The nonlinearity (α) of the MOVs from the ZnO-based systems is greatly dependent on the electrical potential barrier height (ΦB) at the GBs. ΦB is expressed as the absolute value of the difference between the Fermi energy levels in the GB (EFB) and the ZnO grains (EFG) (EFB < EFG) [5].
During the sintering process of ZnO-based systems, point defects occur at the GBs, which relocate the EFB to a higher position in the band gap energy (Eg). This shift in EFB creates DSBs (depletion zones at either side of the GBs), resulting in the formation of potential barriers [5][46]. Furthermore, changes in the sintering temperature can modify the interface state density (Ns) at the GBs, causing the defect ions (native or additive donors) to move toward the GBs and generate more active GBs [113].
Doping ZnO grains with small amounts of MOs (e.g., MnO2, Mn2O3, In2O3, Sb2O3, Cr2O3, etc.), in ZnO-based systems, can increase the Fermi energy levels in the ZnO grains (EFG), causing a shift in the band gap energy (Eg). This leads to an improvement in ΦB, resulting in better nonlinearity (higher α) and a lower IL or JL compared to pure n-type ZnO semiconductors with a direct Eg of ~3.37–3.4 eV at RT [2][96][120], which exhibit very low nonlinearity and almost equal Fermi energy levels in the GBs and ZnO grains [5].
The enhancement in nonlinearity (α) with increasing sintering temperature (Figure 4) was attributed to the variation in the Schottky barrier height, which changes with the electronic states at the GBs during sintering when defect ions are promoted near the GBs [112]. Therefore, the decrease in the ΦB at the GBs led to the reduction in the α values as the sintering temperature varied [113].
Table 3 demonstrates that ZnO-V2O5 systems with lower amounts of MO additives exhibit comparable or even superior electrical characteristics to the selected ZnO-Bi2O3-based systems when sintered at lower temperatures. This suggests that manufacturers can use less MO dopants and lower sintering temperatures to produce high-performance ZnO-V2O5-based varistors, leading to savings in raw materials and energy costs [73].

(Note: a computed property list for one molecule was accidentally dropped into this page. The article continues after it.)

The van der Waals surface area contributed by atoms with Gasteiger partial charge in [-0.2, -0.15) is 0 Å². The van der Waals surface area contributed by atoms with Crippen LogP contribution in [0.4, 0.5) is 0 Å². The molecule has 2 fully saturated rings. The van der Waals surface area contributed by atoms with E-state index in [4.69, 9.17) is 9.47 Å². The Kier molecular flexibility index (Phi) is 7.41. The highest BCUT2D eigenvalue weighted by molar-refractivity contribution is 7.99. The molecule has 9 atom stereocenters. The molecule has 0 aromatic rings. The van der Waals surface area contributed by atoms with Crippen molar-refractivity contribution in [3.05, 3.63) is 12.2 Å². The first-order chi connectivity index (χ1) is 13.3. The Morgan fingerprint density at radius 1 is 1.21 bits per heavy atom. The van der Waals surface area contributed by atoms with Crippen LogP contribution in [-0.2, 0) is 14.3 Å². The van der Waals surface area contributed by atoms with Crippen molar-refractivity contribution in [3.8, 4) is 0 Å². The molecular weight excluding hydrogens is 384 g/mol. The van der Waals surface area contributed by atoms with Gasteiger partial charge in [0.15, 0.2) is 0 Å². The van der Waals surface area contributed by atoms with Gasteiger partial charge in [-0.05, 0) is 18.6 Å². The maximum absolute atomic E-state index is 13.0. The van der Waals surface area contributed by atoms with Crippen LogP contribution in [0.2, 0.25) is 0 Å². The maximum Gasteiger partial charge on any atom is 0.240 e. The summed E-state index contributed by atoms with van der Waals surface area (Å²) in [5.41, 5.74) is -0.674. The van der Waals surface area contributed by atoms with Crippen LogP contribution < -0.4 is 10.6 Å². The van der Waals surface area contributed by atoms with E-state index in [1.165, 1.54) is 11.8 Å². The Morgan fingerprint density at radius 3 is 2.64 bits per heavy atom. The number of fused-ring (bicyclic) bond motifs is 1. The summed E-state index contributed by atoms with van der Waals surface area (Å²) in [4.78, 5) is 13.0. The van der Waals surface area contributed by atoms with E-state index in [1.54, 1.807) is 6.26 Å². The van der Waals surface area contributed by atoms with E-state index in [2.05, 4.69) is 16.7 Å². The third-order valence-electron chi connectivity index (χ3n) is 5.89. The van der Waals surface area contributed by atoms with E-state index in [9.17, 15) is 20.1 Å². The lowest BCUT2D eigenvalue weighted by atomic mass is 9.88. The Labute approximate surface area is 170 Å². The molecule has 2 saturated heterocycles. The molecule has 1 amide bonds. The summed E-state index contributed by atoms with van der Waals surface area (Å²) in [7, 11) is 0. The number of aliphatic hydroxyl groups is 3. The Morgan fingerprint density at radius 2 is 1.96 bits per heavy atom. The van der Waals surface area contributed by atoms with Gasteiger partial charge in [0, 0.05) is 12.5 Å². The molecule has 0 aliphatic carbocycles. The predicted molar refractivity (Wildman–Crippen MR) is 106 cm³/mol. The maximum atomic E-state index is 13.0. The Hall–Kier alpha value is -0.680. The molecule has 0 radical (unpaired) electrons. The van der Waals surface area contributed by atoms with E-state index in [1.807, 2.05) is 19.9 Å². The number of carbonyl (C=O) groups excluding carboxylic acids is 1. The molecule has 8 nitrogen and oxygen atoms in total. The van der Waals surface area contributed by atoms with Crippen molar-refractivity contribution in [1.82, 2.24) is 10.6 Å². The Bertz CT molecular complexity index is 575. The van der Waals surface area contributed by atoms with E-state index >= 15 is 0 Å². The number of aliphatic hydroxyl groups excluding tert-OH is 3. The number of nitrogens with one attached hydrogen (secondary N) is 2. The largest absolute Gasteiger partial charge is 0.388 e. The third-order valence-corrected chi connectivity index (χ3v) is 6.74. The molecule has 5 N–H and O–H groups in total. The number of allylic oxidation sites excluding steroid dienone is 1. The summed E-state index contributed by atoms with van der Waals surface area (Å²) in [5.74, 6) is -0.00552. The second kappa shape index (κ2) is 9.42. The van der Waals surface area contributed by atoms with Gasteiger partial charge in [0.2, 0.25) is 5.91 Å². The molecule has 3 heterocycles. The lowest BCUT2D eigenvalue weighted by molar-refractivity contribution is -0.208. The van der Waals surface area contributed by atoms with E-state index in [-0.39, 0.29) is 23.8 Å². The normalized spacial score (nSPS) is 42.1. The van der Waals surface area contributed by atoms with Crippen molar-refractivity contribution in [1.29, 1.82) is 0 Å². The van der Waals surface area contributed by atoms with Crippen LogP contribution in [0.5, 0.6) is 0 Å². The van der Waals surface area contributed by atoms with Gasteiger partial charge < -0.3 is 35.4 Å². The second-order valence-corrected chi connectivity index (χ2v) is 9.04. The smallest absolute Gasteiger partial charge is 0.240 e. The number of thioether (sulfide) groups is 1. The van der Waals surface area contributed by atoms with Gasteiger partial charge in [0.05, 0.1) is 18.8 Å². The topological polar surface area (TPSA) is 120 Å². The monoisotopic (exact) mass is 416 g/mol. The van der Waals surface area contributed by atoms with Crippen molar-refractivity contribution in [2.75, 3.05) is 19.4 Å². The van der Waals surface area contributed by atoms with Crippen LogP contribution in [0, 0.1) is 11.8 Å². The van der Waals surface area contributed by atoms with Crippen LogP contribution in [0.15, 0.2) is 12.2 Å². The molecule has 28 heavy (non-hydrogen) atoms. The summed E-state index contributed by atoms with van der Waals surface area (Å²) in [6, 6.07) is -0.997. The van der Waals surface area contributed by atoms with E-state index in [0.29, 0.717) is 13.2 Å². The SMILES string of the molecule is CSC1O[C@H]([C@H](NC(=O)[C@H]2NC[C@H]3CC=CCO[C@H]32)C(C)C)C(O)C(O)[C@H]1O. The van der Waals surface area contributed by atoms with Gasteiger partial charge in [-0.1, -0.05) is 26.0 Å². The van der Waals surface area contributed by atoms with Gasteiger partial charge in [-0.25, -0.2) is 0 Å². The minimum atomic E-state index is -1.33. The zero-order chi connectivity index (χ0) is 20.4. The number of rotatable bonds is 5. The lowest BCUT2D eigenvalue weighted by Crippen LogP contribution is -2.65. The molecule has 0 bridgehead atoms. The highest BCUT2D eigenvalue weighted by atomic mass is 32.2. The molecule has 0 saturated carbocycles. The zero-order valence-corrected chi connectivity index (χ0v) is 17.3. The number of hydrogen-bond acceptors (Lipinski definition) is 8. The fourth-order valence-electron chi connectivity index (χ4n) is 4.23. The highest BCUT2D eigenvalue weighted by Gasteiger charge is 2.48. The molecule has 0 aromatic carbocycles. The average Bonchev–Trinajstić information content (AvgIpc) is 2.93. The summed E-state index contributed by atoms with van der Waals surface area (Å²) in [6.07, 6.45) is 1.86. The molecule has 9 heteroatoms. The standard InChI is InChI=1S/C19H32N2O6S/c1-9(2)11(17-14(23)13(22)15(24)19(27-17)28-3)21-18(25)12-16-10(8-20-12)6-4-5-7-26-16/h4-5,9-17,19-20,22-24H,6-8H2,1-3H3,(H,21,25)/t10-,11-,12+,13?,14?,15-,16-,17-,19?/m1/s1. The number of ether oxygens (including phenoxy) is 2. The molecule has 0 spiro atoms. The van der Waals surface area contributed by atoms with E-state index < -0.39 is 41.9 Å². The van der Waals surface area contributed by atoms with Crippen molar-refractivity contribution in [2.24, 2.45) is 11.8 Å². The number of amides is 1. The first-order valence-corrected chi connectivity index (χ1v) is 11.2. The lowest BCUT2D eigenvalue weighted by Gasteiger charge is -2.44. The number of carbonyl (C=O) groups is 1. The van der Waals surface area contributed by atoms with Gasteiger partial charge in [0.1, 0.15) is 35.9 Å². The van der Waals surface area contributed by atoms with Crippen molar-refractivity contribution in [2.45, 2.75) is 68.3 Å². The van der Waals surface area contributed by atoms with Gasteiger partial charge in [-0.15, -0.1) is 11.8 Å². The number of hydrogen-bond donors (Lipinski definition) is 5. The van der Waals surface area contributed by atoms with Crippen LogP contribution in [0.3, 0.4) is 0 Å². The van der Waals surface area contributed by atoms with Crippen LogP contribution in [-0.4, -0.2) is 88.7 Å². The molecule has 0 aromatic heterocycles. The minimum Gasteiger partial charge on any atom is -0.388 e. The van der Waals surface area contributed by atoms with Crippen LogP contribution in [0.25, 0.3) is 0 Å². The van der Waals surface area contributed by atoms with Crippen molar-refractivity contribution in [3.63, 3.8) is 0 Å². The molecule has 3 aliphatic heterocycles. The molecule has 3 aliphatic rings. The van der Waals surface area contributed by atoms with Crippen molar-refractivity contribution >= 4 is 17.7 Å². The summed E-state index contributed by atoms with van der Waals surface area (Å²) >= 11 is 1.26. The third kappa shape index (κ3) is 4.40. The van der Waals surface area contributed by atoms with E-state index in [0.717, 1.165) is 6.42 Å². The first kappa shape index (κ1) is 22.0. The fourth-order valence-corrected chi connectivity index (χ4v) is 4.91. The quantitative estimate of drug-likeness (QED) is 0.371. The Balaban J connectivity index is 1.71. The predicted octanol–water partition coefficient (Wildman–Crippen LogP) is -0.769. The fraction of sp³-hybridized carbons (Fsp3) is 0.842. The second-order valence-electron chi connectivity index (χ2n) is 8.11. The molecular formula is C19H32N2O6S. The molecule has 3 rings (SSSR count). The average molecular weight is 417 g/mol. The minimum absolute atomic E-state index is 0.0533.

Table 3. Critical electrical parameters of MOV devices from several ZnO-V2O5-based systems with good varistor properties compared to those of some relevant ZnO-Bi2O3-based systems.

MOV System Type


Pp, Ts/DT
(PM Process)





MOV Producers


ZnO-V2O5-based systems

ZnO-0.5% V2O5-0.5% Mn3O4


80 MPa,
900 °C/3 h (SSS)




Semiconductor Ceramics
Laboratory, Department
of Electrical Engineering,
Dongeui University,
Republic of Korea






ZnO-0.5% V2O5-0.5% Mn3O4


80 MPa,
900 °C/3 h (SSS)









ZnO-0.5% V2O5-0.5% Mn3O4-0.1% Yb2O3


100 MPa,
900 °C/3 h (SSS)








ZnO-0.5% V2O5-1% Nb2O5-0.1% In2O3


500 MPa,
875 °C/1 h (SSS)

14.2 ± 0.1

153 ± 7


Variable Energy
Cyclotron Centre
and Homi Bhabha
National Institute, India



500 MPa,
900 °C/1 h (SSS)

11.6 ± 0.2

132 ± 8


ZnO-0.5% V2O5-0.5% Mn3O4-0.05% Bi2O3


100 MPa,
825 °C/3 h




Semiconductor Ceramics
Laboratory, Department
of Electrical Engineering,
Dongeui University,
Republic of Korea


ZnO-0.5% V2O5-0.5% Mn3O4-0.1% Bi2O3





ZnO-Bi2O3-based systems

ZnO-1% Bi2O3-1% Sb2O3-0.75% MnO2-1% Co2O3-0.5% Cr2O3-1% Sb2O3, 1.2% SiO2-0.2% Al2O3-0.005-0.02% In2O3


~39 MPa
1200 °C/2 h




State Key Laboratory of Control and Simulation of Power System and Generation Equipment,